A new poll by Rasmussen this week draws two conclusions about President Joe Biden and terrorism:
Most voters view domestic terrorism as a greater danger to America than foreign threats, the poll finds. And most don’t have much much confidence that Biden can cope with the threat.
The latest Rasmussen Reports national telephone survey of 1,000 likely voters asked how confident they were in Biden’s ability to handle terrorist threats in the United States.
A total of 52 percent of the respondents said they were either “not very” confident, or “not at all” confident.
Meanwhile just 30 percent said they were “very” confident in his ability to handle such a crisis, and 16 percent said they were just “somewhat” confident, the survey reported.
Unsurprisingly, the poll broke down clearly along partisan lines with 54 percent of Democrats supporting Biden’s abilities and only 10 percent of Republicans and 29 percent of unaffiliated voters agreeing.
Some 65 percent of Republicans said they were not confident in Biden at all along with 15 percent of Democrats and 42 percent of unaffiliated voters, according to the survey.
The polling took place on April 29 and May 2; it was done by Pulse Opinion research, LLC, which conducts field work for the organization.
Rasmussen said the survey has a margin of error of plus or minus three points and a 95 percent “level of confidence.”
Another majority of respondents, 58 percent, said they feel domestic terrorism is a greater threat to the nation than foreign terrorism (32 percent).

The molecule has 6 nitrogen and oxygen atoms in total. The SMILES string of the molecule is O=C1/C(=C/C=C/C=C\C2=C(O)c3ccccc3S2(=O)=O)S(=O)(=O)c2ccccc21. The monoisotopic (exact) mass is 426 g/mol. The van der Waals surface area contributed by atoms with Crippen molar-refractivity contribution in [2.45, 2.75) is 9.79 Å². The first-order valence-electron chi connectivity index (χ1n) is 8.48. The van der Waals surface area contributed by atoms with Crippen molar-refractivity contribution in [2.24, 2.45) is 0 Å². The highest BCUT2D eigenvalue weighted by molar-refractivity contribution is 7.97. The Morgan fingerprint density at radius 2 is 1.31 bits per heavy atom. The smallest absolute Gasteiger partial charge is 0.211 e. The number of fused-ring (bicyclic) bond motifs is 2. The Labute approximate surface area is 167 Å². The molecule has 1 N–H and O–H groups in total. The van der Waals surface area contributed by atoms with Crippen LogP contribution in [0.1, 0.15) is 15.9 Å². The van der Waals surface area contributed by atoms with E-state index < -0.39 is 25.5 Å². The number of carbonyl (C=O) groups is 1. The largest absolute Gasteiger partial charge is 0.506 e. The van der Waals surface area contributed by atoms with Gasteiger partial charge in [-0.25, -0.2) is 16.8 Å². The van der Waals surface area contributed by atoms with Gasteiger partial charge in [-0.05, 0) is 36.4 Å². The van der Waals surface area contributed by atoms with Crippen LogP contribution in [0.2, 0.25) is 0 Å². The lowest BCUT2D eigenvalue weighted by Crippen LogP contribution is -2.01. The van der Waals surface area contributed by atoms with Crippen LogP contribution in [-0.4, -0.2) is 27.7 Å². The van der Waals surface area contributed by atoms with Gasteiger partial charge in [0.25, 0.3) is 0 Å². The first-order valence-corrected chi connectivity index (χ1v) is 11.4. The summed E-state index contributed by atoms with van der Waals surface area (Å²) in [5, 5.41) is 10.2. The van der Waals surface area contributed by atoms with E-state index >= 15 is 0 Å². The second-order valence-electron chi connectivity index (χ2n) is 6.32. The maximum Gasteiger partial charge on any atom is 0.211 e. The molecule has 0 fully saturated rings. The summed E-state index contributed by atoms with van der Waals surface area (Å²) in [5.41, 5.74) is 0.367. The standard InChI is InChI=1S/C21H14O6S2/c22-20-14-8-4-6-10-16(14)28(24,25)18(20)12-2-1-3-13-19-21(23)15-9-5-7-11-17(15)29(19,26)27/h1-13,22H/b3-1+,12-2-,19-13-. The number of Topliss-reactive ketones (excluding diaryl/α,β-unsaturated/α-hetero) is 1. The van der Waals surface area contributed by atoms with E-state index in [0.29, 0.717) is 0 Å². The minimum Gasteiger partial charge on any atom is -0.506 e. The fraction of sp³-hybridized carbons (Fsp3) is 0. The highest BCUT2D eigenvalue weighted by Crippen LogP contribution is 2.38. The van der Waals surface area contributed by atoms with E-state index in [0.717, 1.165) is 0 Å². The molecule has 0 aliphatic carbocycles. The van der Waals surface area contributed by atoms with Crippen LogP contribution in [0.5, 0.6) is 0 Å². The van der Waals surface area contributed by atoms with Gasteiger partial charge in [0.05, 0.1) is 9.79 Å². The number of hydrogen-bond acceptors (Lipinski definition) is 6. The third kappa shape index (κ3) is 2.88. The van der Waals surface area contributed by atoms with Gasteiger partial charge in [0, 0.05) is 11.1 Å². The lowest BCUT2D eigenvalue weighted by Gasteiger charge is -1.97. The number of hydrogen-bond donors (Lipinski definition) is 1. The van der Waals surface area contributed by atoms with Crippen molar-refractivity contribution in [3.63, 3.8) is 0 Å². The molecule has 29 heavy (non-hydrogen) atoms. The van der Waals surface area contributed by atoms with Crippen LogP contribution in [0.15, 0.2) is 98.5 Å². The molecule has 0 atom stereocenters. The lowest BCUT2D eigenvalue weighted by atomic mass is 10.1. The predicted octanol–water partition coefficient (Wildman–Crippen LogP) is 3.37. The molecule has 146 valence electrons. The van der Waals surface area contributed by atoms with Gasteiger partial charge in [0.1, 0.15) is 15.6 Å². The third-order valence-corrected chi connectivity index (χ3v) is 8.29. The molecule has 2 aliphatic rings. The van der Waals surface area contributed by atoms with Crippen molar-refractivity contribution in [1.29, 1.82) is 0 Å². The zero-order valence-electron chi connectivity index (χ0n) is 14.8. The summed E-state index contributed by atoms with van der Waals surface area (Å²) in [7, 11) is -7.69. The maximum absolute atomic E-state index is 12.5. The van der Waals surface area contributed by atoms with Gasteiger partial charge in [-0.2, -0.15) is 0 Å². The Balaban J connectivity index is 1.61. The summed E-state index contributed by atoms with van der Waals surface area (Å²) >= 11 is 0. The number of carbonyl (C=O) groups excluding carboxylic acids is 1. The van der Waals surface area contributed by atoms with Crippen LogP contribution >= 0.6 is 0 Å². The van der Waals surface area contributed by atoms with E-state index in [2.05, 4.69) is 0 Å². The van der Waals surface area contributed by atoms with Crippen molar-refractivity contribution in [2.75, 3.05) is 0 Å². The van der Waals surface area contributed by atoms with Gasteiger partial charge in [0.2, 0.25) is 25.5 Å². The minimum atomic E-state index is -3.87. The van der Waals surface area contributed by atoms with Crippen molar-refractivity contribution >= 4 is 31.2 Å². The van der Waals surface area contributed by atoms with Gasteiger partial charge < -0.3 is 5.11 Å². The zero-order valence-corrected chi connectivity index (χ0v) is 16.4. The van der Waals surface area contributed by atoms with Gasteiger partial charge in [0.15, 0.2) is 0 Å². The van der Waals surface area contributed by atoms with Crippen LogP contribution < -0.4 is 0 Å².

The other 10 percent said they were not sure what the greater threat was.
Democrats were 70 percent more likely to conclude domestic terrorism is the biggest threat while Republicans were 42 percent more likely to agree, as were 61 percent of unaffiliated voters.
Some 48 percent of those surveyed said that the threat of terrorism has increased since Biden took office on Jan. 20, with 29 percent believing it has remained the same and just 14 percent saying it has gone down since the inauguration.
Republicans were twice as likely as Democrats to say the threat has increased, 68-29 percent, while unaffiliated voters not connected to either party were 47 percent more likely to say the threat has increased, according to the survey.
Respondent were narrowly split on deciding if the Capitol siege on Jan. 6 was terrorism, according to the survey.
Forty-six percent said it was an act of terrorism and 45 percent said it was not.
Among unaffiliated voters, the split was just as narrow with 47 percent saying it was terrorism and 45 percent saying it was not.
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